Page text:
Introducing Endangered Data Week

Last week, April 17-21, was the first annual Endangered Data Week. With the generous support of the Digital Library Federation, CLIR, the Mozilla Science Lab, and Data Refuge, we launched this international effort to help raise awareness around the creation, retention, and sustainability of data and data collection efforts.

The effort was the brainchild of Brandon Locke of Michigan State University, and quickly gained support from many of us across university campuses, nonprofit organizations, libraries, citizen science initiatives, and cultural heritage institutions. The establishment of Endangered Data Week comes at a particular political moment in the United States, when public datasets appear to be in danger of being deleted, repressed, mishandled, or lost. We seek to promote and raise awareness about the sustainability of publicly available datasets; offer opportunities for critical engagement with datasets through analysis and visualization; and boost advocacy for open data policies and essential data skills such as curation, documentation, discovery, access, and preservation.

What is Endangered Data?

The destruction of public data is not just a phenomenon of the digital age. As Locke described recently in Perspectives on History, the famous example of the 1890 American Census represents just one of many historical moments where data was lost to neglect. But there are many ways data can become endangered.


Perhaps the biggest threat to data sustainability is financial. The Sunlight Foundation has argued that “Congress [is] defunding agencies in a way that affects their ability to collect or maintain or disclose data.” Further policy maneuvers by the Trump Administration backs up their assertion: agencies that study climate change have seen their budgets slashed. The Department of Commerce is set to lose $1.5 billion from its budget and the Environmental Protection Agency’s budget will be cut by 30%.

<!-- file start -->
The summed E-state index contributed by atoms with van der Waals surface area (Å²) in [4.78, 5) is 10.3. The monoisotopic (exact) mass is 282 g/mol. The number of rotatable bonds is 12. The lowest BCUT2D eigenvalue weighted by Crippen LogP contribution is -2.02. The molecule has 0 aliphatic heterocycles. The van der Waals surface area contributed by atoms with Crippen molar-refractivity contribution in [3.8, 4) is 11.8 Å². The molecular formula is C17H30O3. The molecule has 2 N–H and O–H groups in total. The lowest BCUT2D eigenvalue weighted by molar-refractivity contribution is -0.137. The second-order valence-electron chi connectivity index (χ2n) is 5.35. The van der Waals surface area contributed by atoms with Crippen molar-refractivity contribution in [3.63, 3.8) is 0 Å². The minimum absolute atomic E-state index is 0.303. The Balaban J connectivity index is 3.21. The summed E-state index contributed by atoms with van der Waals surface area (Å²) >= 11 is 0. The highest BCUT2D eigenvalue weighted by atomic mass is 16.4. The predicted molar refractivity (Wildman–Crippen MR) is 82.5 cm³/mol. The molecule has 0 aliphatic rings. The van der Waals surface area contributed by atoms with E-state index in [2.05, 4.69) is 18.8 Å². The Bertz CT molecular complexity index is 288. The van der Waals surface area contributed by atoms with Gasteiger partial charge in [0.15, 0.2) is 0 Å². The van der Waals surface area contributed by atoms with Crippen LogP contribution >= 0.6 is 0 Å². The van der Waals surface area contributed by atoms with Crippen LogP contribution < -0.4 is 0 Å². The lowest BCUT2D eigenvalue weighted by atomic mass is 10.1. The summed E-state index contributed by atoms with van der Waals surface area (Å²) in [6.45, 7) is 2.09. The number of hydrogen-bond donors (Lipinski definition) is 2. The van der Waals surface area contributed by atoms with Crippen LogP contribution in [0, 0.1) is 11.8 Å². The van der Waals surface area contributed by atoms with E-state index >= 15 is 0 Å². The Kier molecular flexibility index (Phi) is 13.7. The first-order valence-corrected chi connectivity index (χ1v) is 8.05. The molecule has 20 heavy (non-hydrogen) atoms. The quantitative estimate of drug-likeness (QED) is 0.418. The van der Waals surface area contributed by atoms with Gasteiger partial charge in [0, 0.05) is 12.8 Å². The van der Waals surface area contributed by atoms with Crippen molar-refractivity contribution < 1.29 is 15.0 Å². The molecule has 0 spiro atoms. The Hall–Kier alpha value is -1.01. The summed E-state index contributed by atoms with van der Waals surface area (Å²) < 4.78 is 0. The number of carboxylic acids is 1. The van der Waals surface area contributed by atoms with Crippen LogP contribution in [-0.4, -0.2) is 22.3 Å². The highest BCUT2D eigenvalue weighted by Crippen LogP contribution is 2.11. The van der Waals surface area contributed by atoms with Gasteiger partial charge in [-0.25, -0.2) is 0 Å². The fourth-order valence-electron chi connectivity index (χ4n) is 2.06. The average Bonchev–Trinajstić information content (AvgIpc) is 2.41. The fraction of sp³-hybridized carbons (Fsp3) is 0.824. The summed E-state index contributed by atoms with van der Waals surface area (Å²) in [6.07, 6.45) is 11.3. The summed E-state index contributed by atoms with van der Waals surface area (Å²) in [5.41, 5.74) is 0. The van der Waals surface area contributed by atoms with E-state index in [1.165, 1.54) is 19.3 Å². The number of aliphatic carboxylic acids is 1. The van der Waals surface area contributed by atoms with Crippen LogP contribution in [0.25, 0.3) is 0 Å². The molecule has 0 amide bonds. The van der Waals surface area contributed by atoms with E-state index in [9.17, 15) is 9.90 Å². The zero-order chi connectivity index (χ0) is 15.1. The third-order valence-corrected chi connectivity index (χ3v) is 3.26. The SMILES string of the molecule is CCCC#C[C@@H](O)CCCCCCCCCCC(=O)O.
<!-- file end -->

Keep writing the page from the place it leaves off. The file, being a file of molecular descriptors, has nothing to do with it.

Such moves have affected data and data collection in other countries before: under the Harper Administration in 2010, Canada decided to make its national census voluntary instead of mandatory. Important public health data suddenly was no longer collected by the government, and localities did not have the resources to conduct their own surveys.This left them to develop and implement policies with outdated information.

Censorship and repression

Censorship and repression are perhaps the most obvious ways public data is threatened. In mid-February, the Trump Administration scrubbed the repository of datasets created and stored there under the Obama Administration. The National Archives and Records Administration has made an archived version available, but an estimate by the Sunlight Foundation suggests there’s “low to moderate confidence” in its completeness. The position of CIO and White House chief digital office, created under the Obama Administration, were meant to guide programs for collecting government data and making it freely accessible – but those positions remain unfilled in the Trump Administration. There’s been only one confirmed case of the outright removal of data – animal welfare records tracked by the USDA – but other takedowns and disappearances may not be far off. Environmental advocates are particularly wary of data losses, prompting the work of our Endangered Data Week partners at Data Refuge.


Perhaps less nefarious but just as dangerous is the simple neglect of data. This may mean willful neglect, but it can also include data simply considered too unimportant to continue collecting or curating. For example, NASA once overwrote precious magnetic tape footage of the Apollo 11 landing when reusing the tapes to record routine satellite data. The loss of NASA data helped lead to the creation of the Open Archival Information System. You also can’t find old episodes of the television show Dr. Who: the BBC deleted past archives, mostly due to practical reasons of space, scarcity of material, and lack of rebroadcast rights.

What You Can Do

While some of our efforts have been spurred on by the current political scene in the United States, dangers to data are not unique to this moment, or limited geographically.

24 April 2017 · @jaheppler